24 years old. Dwayne Haskins was just 24 years old.
That’s what I can’t get out of my head.
Dwayne Haskins’ death Saturday morning was a shock and tragedy. What should’ve been a season of promise and hope is now one of sadness.
Details as to exactly what led to Haskins getting hit by a vehicle aren’t fully known. Right now, they don’t matter. All that matters is the loss of a teammate, friend, son, and man. At 24 years old.
Pittsburgh was perfect for Haskins. There was no pressure of being “the guy” as he was in Washington, a stint that lasted less than two years there. He donned the black and gold not as the 15th overall pick, but as Dwayne. He worked and battled and for large stretches of camp last year, looking good and making the roster as the Steelers’ #3 quarterback. At his best, Haskins flashed the tools that got him drafted. The size, the zip that wouldn’t get the football wet through a car wash, and earning genuine buzz the first two weeks of camp. It was an environment to build him up, not tear him down, and everyone saw his raw talent.
“I was just telling Coach Sulli [quarterbacks coach Mike Sullivan] the other day that his release and throwing motion mechanics are some of the prettiest I’ve ever seen,” Ben Roethlisberger said of Haskins last June. “And I told him, I wish I had that…he’s young in the league, but it’s fun to have that young energy around. And like I said, when he throws a football, it’s pretty.”
Still, some of the negativity was inescapable, and reporters continued to take shots at him for a perceived lack of worth ethic, a claim quickly refuted by his Steelers’ teammates. Pittsburgh saw him work hard enough to tender him this offseason and have him again battle for a job. All Haskins had done since coming to Pittsburgh was work. That’s the exact reason he was in South Florida in the first place. Haskins had just finished joining teammates Mitch Trubisky, Chase Claypool, Najee Harris, and many others, to squeeze in a weekend workout session and get a chance to bond with his guys.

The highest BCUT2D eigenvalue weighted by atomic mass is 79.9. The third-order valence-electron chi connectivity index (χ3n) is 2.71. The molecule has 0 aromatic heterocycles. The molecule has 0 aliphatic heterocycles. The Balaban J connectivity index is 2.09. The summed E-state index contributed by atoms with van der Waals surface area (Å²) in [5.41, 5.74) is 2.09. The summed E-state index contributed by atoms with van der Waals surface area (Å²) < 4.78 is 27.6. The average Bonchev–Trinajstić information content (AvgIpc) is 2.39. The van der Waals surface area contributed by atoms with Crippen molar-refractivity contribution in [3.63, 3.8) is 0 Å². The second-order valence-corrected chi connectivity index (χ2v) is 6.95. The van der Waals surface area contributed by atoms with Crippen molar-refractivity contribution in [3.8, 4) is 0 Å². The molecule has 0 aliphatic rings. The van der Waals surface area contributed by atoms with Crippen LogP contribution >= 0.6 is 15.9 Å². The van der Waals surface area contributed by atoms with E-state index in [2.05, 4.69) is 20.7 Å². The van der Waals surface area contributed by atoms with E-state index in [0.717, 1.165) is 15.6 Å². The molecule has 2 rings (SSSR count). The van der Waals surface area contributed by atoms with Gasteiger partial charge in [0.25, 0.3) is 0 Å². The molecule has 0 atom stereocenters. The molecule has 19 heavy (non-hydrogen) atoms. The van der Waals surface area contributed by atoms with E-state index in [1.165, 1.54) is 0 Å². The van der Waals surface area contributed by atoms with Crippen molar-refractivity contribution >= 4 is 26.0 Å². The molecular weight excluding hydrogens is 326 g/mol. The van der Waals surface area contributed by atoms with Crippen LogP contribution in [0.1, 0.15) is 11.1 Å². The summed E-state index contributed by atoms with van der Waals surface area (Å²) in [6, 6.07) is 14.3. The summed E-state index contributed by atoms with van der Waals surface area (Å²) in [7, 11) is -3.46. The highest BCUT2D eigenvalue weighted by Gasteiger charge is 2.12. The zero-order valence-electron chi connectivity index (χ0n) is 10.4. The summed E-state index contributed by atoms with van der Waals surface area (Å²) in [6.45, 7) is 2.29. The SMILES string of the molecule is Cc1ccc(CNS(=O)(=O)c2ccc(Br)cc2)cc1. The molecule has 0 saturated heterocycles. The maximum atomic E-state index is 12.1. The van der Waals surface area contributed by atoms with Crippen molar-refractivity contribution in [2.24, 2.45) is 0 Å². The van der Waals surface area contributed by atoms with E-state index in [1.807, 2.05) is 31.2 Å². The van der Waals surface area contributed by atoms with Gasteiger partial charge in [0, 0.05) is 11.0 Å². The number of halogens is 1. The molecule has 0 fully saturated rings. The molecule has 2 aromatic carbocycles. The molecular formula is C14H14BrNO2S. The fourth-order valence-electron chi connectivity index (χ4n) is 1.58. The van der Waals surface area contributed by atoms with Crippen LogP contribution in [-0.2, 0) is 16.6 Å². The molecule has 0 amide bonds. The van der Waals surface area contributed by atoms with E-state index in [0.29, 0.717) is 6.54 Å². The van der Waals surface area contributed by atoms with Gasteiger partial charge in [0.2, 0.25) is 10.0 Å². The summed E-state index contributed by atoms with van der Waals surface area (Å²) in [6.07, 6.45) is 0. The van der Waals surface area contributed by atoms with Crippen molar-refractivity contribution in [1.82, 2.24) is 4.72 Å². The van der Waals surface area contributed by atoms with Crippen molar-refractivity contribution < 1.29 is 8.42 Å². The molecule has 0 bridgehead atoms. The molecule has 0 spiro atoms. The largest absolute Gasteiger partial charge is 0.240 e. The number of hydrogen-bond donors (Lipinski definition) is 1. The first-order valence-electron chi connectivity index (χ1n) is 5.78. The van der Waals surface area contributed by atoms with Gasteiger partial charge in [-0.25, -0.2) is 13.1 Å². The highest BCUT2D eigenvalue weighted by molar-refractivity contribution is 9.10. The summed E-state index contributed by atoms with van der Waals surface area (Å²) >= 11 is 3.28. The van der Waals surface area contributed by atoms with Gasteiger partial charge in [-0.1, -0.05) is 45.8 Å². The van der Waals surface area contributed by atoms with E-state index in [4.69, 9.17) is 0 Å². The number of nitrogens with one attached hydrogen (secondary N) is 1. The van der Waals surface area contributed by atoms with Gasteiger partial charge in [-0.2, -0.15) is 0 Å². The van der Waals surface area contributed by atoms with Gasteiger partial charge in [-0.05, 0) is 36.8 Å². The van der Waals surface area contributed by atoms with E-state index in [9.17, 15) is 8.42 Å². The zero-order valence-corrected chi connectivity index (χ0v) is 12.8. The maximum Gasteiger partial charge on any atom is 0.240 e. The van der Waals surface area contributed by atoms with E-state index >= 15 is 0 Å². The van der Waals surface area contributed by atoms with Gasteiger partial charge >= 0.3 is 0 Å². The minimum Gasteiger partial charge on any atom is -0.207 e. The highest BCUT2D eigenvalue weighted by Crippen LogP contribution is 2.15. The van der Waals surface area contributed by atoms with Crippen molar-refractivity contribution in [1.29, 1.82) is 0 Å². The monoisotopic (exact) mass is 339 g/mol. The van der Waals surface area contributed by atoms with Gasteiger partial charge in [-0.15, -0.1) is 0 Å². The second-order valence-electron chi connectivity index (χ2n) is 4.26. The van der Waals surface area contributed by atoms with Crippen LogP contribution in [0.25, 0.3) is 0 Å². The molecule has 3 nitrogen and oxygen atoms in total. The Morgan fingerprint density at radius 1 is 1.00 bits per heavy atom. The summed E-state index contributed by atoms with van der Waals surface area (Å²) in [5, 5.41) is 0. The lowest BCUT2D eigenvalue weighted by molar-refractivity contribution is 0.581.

Who knows if Haskins would ever become a starting, franchise quarterback. Truthfully, that wasn’t the expectation. But Pittsburgh was his opportunity to rebound and rebuild after two tough years in Washington, and by every indication, he was making the most of those chances. All while being a positive impact in the locker room and community. That’s shown through words of teammates and friends who knew him but through the photos captured along the way, like Pat Freiermuth sharing one of them out at what appears to be a Christmas toy drive this past winter.
His death is angry, frustrating, devastating for Steelers’ Nation, but especially to those who knew him the best. And our thoughts and prayers are with the Haskins family and his Pittsburgh teammates. The horrible but predictable slate of terrible and offensive takes, even in the very news that broke his death, makes it all the angrier.
By every account, Haskins was turning the corner. Where that would lead him – a starting job, Pittsburgh or somewhere else, a chance to settle into a backup role, something else – is anyone’s guess. But I was excited to find out. He deserved that second chance.
Dwayne Haskins was 24 with an NFL future and life shining ahead of him. He wasn’t perfect. But he was working, he was trying, taking things step-by-step to get a little better and learn along the way. That’s what life is about. Haskins was figuring that out. We all thought he had a lot more time.
24 years old.
Gone too soon.